Over the years, I have started posts and they end up sitting in draft status.
That seems wasteful.
Here is the first of some fragments from years past as I dispatch these drafts.
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What I'm Reading in 2014: Roberto Bolaño
Some time in 2013, I was in Westsider Books on Broadway, trying to determine how to spend a store credit, when I spotted 2066 by Roberto Bolaño .
I knew enough to recognize Bolaño's name, and knew that he had died young, at fifty, but I had never read anything by him. The copy of 2066 was a trio of slip cased paperbacks and I love a good presentation of literature, so I nabbed it and brought it home.
Yet it wasn't one book, it was three, so it didn't beckon immediate reading. As is often the case with lovers of literature, I let Bolaño simmer on my shelves. I learned that I had made a great choice, that 2066 was considered to be his masterpiece. I brought the volumes to work and placed them on an empty book shelf.
And then, one day, I started on my first Bolaño journey. It was unlike anything I had ever read. It was fascinating. It made the mundane interesting. Literary critics obsessed with the same obscure European novelist. The book was five parts, or the books were five volumes, captured in three bodies. We went from Europe to Mexico where book 3, The Part About the Murders, crawled along in fascinating yet clinical detail about serial killings of women in northern Mexico, a true crime aspect that was based on real life atrocities. The dust that seemed to hang in the air of the fictional town of Santa Theresa found is way into my bloodstream and became a part of me.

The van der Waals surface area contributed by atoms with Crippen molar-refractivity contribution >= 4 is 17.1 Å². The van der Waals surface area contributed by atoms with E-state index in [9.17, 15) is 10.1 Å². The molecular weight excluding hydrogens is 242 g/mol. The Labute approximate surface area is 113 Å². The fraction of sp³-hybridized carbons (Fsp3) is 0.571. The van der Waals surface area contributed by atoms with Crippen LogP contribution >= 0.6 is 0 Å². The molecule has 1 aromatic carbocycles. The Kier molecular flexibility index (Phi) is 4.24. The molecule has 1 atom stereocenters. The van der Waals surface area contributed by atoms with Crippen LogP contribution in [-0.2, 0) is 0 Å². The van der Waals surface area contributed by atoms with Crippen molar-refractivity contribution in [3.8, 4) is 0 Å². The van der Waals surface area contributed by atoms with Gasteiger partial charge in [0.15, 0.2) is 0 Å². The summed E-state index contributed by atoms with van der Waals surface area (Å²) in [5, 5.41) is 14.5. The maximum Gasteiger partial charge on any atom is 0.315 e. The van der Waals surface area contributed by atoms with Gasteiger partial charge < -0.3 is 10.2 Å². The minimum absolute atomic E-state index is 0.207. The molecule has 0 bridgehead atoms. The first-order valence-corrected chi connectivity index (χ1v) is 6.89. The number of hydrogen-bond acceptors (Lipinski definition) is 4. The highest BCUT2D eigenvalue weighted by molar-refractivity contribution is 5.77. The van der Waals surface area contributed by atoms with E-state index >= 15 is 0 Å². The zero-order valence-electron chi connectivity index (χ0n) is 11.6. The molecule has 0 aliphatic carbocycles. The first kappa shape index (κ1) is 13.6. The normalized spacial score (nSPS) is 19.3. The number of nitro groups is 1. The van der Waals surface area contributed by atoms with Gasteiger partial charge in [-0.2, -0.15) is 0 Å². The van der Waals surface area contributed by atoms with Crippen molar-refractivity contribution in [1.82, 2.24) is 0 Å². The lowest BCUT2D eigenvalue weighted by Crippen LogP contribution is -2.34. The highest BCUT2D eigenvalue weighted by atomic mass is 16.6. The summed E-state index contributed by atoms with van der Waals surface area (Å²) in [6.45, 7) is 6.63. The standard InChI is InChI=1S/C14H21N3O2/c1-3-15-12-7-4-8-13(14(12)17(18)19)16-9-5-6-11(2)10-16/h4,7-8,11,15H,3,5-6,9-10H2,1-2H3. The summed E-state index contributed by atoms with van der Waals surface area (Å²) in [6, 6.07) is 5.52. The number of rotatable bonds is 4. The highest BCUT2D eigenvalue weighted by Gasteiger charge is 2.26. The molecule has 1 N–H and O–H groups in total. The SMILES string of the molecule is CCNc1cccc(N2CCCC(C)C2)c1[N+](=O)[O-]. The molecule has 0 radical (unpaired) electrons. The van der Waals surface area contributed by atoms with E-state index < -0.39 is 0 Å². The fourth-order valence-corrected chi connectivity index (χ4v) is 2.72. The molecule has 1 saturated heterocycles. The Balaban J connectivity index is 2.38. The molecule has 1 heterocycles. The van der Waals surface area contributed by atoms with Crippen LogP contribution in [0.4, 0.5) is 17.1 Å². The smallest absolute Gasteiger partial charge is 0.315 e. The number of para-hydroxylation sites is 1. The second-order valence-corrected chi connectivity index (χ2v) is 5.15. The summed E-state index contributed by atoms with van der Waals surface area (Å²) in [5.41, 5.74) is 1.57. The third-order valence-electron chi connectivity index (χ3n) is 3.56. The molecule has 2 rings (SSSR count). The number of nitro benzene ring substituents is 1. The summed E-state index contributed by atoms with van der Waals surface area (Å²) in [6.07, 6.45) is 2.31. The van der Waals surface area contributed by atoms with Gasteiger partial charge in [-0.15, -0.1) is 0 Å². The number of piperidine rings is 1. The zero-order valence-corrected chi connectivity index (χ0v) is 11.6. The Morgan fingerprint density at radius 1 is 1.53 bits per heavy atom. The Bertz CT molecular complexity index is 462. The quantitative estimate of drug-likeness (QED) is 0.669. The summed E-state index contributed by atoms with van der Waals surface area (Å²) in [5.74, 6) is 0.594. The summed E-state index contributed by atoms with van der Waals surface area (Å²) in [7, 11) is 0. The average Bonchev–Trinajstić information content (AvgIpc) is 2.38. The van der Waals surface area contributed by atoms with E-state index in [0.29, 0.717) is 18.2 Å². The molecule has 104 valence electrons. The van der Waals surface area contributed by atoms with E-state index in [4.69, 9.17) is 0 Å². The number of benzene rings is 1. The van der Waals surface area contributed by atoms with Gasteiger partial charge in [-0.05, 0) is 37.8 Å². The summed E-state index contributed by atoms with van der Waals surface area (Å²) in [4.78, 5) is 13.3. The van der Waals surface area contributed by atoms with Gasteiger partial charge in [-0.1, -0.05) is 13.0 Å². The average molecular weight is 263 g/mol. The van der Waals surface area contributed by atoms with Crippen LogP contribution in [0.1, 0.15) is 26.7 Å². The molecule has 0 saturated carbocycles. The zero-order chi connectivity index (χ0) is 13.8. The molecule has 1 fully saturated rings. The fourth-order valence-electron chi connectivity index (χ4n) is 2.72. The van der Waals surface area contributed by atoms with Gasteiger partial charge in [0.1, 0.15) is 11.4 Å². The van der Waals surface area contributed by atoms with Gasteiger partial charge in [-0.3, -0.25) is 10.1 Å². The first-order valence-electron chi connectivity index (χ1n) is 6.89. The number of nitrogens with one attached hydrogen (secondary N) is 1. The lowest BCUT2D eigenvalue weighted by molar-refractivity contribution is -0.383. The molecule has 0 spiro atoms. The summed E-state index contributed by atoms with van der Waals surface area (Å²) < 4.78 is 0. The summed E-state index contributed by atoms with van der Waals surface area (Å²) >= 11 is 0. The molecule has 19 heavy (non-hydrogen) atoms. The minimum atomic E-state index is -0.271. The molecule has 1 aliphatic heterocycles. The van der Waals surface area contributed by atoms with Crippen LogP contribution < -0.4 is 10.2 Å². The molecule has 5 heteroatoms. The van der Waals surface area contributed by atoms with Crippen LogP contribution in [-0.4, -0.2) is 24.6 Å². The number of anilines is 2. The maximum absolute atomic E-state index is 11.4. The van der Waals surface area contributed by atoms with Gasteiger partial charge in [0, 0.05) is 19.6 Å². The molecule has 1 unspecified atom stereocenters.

It took me a while to read the whole of 2066. I want to say several months, but I am a slow reader at times, and Bolaño can be difficult. When I finished the third section, I breathed a sigh of relief. It was disturbing and numbing, simultaneously. I moved on and the narrative sped forward. I was transported to a version of World War II unfamiliar to me, a perspective of a German soldier, fodder for the war machine. Having just read Mailer's The Naked and the Dead, I was feeding on another facet of the war.
2066 is one of those novels that changes you, as long as you embrace it and commit to every leg of the ride. This Bolaño, I now understood what the fuss was all about.
I have since found this list of an essential Bolaño reading list, perused it, bookmarked it, and after a few months, went back to it.
All of a sudden, I was bonkers for Bolaño. I read Antwerp, Last Evenings on Earth, The Insufferable Gaucho and Monsieur Pain. Antwerp was a short experiential "novel" that read more like the bastard child of a surrealist screenplay and a lengthy prose poem. LNOE and Gaucho were short story collections that had me riveted. Pain was categorized by the aforementioned article on Bolano's work in the grouping of "for conpletists".
I have still to read other great Bolaño's, I am told. I am hooked. I can hardly wait to see what else I will discover.
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Looking back, I embarked on Bolaño's acclaimed novel, The Savage Detectives, and hit a wall. The first section was great, then the library due date arrived and I couldn't re-new it. I set it aside. One of these days, I'll try again.
Of course, this seems like a pretty full post. Not sure why I never hit "publish" on that one.